Topoisomerases as Novel Targets for Cancer Chemotherapy


Topoisomerase II has been identified as the primary cellular target for a number of antitumor drugs currently being used in cancer chemotherapy. Topoisomerase I has also been found to be the target of camptothecin, an antitumor drug currently under development. Topoisomerases normally solve the topological problems of DN A, which are generated during replication, transcription and recombination, by breaking and rejoining the DNA strands. Topoisomerase-active antitumor drugs interfere with the breakage and rejoining reaction of topoisomerases by trapping an abortive enzyme-DNA “cleavable complex”. The formation of drug-induced “cleavable complexes” effectively converts the enzyme into a cellular poison. The high cellular level of topoisomerase II in some tumors may partly explain the high therapeutic index of these antitumor drugs. Studies of this type of DNA lesion are likely to provide important new information concerning the mechanism of cell killing by antitumor drugs.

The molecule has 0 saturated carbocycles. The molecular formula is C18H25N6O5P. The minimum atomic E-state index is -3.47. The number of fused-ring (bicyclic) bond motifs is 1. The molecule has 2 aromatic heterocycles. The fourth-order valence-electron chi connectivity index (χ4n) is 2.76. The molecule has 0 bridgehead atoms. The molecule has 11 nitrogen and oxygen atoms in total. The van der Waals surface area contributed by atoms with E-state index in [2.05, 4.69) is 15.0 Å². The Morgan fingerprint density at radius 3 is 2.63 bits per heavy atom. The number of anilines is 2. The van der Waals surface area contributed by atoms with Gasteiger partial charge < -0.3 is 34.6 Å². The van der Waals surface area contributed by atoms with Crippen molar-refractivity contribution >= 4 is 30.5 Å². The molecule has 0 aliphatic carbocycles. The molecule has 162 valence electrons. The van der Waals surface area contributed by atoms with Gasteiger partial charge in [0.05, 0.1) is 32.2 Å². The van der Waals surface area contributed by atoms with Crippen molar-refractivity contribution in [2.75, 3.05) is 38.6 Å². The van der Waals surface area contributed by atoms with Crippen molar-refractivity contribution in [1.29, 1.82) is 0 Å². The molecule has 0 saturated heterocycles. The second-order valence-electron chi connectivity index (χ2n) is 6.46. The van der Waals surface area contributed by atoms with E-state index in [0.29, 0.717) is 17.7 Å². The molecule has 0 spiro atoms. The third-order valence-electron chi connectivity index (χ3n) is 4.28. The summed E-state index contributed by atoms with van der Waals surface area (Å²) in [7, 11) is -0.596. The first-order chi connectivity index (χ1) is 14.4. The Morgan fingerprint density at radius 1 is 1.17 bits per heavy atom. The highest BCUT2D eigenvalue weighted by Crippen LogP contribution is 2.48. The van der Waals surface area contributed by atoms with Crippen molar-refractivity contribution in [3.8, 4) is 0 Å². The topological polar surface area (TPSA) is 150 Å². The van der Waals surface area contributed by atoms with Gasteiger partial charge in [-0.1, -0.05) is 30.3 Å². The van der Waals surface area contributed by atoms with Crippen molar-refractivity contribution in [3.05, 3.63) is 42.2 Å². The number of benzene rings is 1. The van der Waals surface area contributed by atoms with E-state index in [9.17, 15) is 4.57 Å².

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Bodley, A., Liu, L. Topoisomerases as Novel Targets for Cancer Chemotherapy. Nat Biotechnol 6, 1315–1319 (1988).

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